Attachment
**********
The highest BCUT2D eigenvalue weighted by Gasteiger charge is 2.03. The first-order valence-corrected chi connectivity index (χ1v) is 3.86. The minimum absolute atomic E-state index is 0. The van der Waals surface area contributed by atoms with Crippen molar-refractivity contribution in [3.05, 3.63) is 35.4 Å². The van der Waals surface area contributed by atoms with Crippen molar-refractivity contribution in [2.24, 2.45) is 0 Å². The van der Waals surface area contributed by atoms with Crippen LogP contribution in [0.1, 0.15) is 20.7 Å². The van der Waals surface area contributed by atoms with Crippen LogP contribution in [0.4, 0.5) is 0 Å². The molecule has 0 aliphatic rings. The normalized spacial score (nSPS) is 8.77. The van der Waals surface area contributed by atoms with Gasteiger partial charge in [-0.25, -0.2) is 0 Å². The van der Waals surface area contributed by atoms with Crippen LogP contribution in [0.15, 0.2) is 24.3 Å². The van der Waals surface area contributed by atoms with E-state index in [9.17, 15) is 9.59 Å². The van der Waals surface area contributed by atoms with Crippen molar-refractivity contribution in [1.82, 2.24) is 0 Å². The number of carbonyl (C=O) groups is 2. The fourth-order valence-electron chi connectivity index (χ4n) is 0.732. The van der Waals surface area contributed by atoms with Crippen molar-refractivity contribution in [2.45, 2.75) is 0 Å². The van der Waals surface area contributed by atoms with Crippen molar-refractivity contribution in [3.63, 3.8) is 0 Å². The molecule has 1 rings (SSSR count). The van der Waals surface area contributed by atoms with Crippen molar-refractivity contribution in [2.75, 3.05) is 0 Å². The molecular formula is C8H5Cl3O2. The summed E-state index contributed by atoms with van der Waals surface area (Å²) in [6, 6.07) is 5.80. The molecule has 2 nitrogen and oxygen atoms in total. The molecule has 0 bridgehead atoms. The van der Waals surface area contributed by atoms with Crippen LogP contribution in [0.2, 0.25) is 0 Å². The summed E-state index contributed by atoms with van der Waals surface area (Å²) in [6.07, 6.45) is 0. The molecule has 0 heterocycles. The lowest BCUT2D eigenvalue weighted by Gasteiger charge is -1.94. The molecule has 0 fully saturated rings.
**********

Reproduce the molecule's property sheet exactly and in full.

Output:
The highest BCUT2D eigenvalue weighted by Gasteiger charge is 2.03. The first-order valence-corrected chi connectivity index (χ1v) is 3.86. The minimum absolute atomic E-state index is 0. The van der Waals surface area contributed by atoms with Crippen molar-refractivity contribution in [3.05, 3.63) is 35.4 Å². The van der Waals surface area contributed by atoms with Crippen molar-refractivity contribution in [2.24, 2.45) is 0 Å². The van der Waals surface area contributed by atoms with Crippen LogP contribution in [0.1, 0.15) is 20.7 Å². The van der Waals surface area contributed by atoms with Crippen LogP contribution in [0.4, 0.5) is 0 Å². The molecule has 0 aliphatic rings. The normalized spacial score (nSPS) is 8.77. The van der Waals surface area contributed by atoms with Gasteiger partial charge in [-0.25, -0.2) is 0 Å². The van der Waals surface area contributed by atoms with Crippen LogP contribution in [0.15, 0.2) is 24.3 Å². The van der Waals surface area contributed by atoms with E-state index in [9.17, 15) is 9.59 Å². The van der Waals surface area contributed by atoms with Crippen molar-refractivity contribution in [1.82, 2.24) is 0 Å². The number of carbonyl (C=O) groups is 2. The fourth-order valence-electron chi connectivity index (χ4n) is 0.732. The van der Waals surface area contributed by atoms with Crippen molar-refractivity contribution in [2.45, 2.75) is 0 Å². The van der Waals surface area contributed by atoms with Crippen molar-refractivity contribution in [3.63, 3.8) is 0 Å². The molecule has 1 rings (SSSR count). The van der Waals surface area contributed by atoms with Crippen molar-refractivity contribution in [2.75, 3.05) is 0 Å². The molecular formula is C8H5Cl3O2. The summed E-state index contributed by atoms with van der Waals surface area (Å²) in [6, 6.07) is 5.80. The molecule has 2 nitrogen and oxygen atoms in total. The molecule has 0 bridgehead atoms. The van der Waals surface area contributed by atoms with Crippen LogP contribution in [0.2, 0.25) is 0 Å². The summed E-state index contributed by atoms with van der Waals surface area (Å²) in [6.07, 6.45) is 0. The molecule has 0 heterocycles. The lowest BCUT2D eigenvalue weighted by Gasteiger charge is -1.94. The molecule has 0 fully saturated rings.